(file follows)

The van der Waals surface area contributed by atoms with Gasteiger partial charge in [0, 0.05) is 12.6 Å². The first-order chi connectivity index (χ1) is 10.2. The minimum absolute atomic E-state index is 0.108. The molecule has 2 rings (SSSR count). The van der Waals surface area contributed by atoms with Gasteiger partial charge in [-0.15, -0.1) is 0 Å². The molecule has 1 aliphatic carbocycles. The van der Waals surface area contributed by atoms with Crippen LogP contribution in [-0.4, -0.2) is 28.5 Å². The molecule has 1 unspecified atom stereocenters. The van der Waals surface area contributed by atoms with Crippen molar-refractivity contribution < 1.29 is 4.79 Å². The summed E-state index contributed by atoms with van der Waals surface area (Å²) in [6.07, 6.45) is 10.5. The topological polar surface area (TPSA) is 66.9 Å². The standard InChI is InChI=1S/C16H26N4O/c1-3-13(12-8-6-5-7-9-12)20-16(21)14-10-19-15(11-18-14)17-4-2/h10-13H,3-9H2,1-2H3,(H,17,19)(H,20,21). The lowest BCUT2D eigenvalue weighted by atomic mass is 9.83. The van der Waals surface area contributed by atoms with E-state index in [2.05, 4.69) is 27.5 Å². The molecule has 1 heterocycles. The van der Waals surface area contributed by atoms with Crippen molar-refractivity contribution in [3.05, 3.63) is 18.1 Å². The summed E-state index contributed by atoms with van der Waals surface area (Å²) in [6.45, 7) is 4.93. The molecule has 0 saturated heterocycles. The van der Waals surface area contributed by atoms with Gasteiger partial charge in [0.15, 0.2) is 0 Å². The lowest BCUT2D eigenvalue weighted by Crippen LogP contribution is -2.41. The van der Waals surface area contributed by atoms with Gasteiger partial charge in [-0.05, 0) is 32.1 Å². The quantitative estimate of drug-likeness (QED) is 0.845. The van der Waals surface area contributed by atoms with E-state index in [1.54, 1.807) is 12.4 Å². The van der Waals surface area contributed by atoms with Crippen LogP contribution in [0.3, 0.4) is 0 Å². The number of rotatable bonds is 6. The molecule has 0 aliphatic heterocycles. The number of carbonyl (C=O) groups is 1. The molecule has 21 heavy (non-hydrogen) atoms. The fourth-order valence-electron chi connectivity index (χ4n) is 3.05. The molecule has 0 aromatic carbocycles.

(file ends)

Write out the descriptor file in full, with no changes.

The van der Waals surface area contributed by atoms with Gasteiger partial charge in [0, 0.05) is 12.6 Å². The first-order chi connectivity index (χ1) is 10.2. The minimum absolute atomic E-state index is 0.108. The molecule has 2 rings (SSSR count). The van der Waals surface area contributed by atoms with Gasteiger partial charge in [-0.15, -0.1) is 0 Å². The molecule has 1 aliphatic carbocycles. The van der Waals surface area contributed by atoms with Crippen LogP contribution in [-0.4, -0.2) is 28.5 Å². The molecule has 1 unspecified atom stereocenters. The van der Waals surface area contributed by atoms with Crippen molar-refractivity contribution < 1.29 is 4.79 Å². The summed E-state index contributed by atoms with van der Waals surface area (Å²) in [6.07, 6.45) is 10.5. The topological polar surface area (TPSA) is 66.9 Å². The standard InChI is InChI=1S/C16H26N4O/c1-3-13(12-8-6-5-7-9-12)20-16(21)14-10-19-15(11-18-14)17-4-2/h10-13H,3-9H2,1-2H3,(H,17,19)(H,20,21). The lowest BCUT2D eigenvalue weighted by atomic mass is 9.83. The van der Waals surface area contributed by atoms with E-state index in [2.05, 4.69) is 27.5 Å². The molecule has 1 heterocycles. The van der Waals surface area contributed by atoms with Crippen molar-refractivity contribution in [3.05, 3.63) is 18.1 Å². The summed E-state index contributed by atoms with van der Waals surface area (Å²) in [6.45, 7) is 4.93. The molecule has 0 saturated heterocycles. The van der Waals surface area contributed by atoms with Gasteiger partial charge in [0.15, 0.2) is 0 Å². The lowest BCUT2D eigenvalue weighted by Crippen LogP contribution is -2.41. The van der Waals surface area contributed by atoms with Gasteiger partial charge in [-0.05, 0) is 32.1 Å². The quantitative estimate of drug-likeness (QED) is 0.845. The van der Waals surface area contributed by atoms with E-state index in [1.54, 1.807) is 12.4 Å². The van der Waals surface area contributed by atoms with Crippen LogP contribution in [0.3, 0.4) is 0 Å². The number of rotatable bonds is 6. The molecule has 0 aliphatic heterocycles. The number of carbonyl (C=O) groups is 1. The molecule has 21 heavy (non-hydrogen) atoms. The fourth-order valence-electron chi connectivity index (χ4n) is 3.05. The molecule has 0 aromatic carbocycles.